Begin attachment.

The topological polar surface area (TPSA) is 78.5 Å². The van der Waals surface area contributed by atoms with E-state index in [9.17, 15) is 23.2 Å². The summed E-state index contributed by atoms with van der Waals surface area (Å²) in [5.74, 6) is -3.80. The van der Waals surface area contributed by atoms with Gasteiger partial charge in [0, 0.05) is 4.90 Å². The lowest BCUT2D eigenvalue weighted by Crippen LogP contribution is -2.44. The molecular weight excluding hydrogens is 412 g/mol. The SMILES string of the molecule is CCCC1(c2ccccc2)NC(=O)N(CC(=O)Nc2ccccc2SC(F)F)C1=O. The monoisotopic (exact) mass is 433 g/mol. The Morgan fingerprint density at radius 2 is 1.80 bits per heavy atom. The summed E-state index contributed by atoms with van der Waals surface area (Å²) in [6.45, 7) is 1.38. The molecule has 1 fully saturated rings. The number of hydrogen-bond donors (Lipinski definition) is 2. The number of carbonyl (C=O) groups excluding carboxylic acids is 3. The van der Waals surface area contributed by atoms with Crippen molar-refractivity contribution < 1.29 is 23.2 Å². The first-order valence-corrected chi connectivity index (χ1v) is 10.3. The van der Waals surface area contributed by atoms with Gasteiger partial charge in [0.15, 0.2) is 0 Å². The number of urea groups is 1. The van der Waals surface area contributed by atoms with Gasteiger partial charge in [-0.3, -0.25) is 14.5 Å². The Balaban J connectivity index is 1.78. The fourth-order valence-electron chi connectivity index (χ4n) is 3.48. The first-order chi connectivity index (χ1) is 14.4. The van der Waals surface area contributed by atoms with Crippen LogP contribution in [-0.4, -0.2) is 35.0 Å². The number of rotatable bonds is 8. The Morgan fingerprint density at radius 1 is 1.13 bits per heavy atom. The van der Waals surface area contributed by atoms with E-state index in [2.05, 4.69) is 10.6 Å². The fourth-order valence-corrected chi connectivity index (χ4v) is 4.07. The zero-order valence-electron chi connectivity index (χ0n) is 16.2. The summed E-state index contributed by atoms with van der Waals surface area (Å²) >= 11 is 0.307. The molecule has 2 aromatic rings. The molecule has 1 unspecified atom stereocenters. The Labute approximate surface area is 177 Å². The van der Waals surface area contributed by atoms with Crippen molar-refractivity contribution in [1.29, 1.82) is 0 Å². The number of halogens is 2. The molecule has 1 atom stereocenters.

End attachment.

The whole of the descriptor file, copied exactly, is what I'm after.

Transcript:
The topological polar surface area (TPSA) is 78.5 Å². The van der Waals surface area contributed by atoms with E-state index in [9.17, 15) is 23.2 Å². The summed E-state index contributed by atoms with van der Waals surface area (Å²) in [5.74, 6) is -3.80. The van der Waals surface area contributed by atoms with Gasteiger partial charge in [0, 0.05) is 4.90 Å². The lowest BCUT2D eigenvalue weighted by Crippen LogP contribution is -2.44. The molecular weight excluding hydrogens is 412 g/mol. The SMILES string of the molecule is CCCC1(c2ccccc2)NC(=O)N(CC(=O)Nc2ccccc2SC(F)F)C1=O. The monoisotopic (exact) mass is 433 g/mol. The Morgan fingerprint density at radius 2 is 1.80 bits per heavy atom. The summed E-state index contributed by atoms with van der Waals surface area (Å²) in [6.45, 7) is 1.38. The molecule has 1 fully saturated rings. The number of hydrogen-bond donors (Lipinski definition) is 2. The number of carbonyl (C=O) groups excluding carboxylic acids is 3. The van der Waals surface area contributed by atoms with Crippen molar-refractivity contribution < 1.29 is 23.2 Å². The first-order valence-corrected chi connectivity index (χ1v) is 10.3. The van der Waals surface area contributed by atoms with Gasteiger partial charge in [0.15, 0.2) is 0 Å². The number of urea groups is 1. The van der Waals surface area contributed by atoms with Gasteiger partial charge in [-0.3, -0.25) is 14.5 Å². The Balaban J connectivity index is 1.78. The fourth-order valence-electron chi connectivity index (χ4n) is 3.48. The first-order chi connectivity index (χ1) is 14.4. The van der Waals surface area contributed by atoms with Crippen LogP contribution in [-0.4, -0.2) is 35.0 Å². The number of rotatable bonds is 8. The Morgan fingerprint density at radius 1 is 1.13 bits per heavy atom. The van der Waals surface area contributed by atoms with E-state index in [2.05, 4.69) is 10.6 Å². The fourth-order valence-corrected chi connectivity index (χ4v) is 4.07. The zero-order valence-electron chi connectivity index (χ0n) is 16.2. The summed E-state index contributed by atoms with van der Waals surface area (Å²) >= 11 is 0.307. The molecule has 2 aromatic rings. The molecule has 1 unspecified atom stereocenters. The Labute approximate surface area is 177 Å². The van der Waals surface area contributed by atoms with Crippen molar-refractivity contribution in [1.29, 1.82) is 0 Å². The number of halogens is 2. The molecule has 1 atom stereocenters.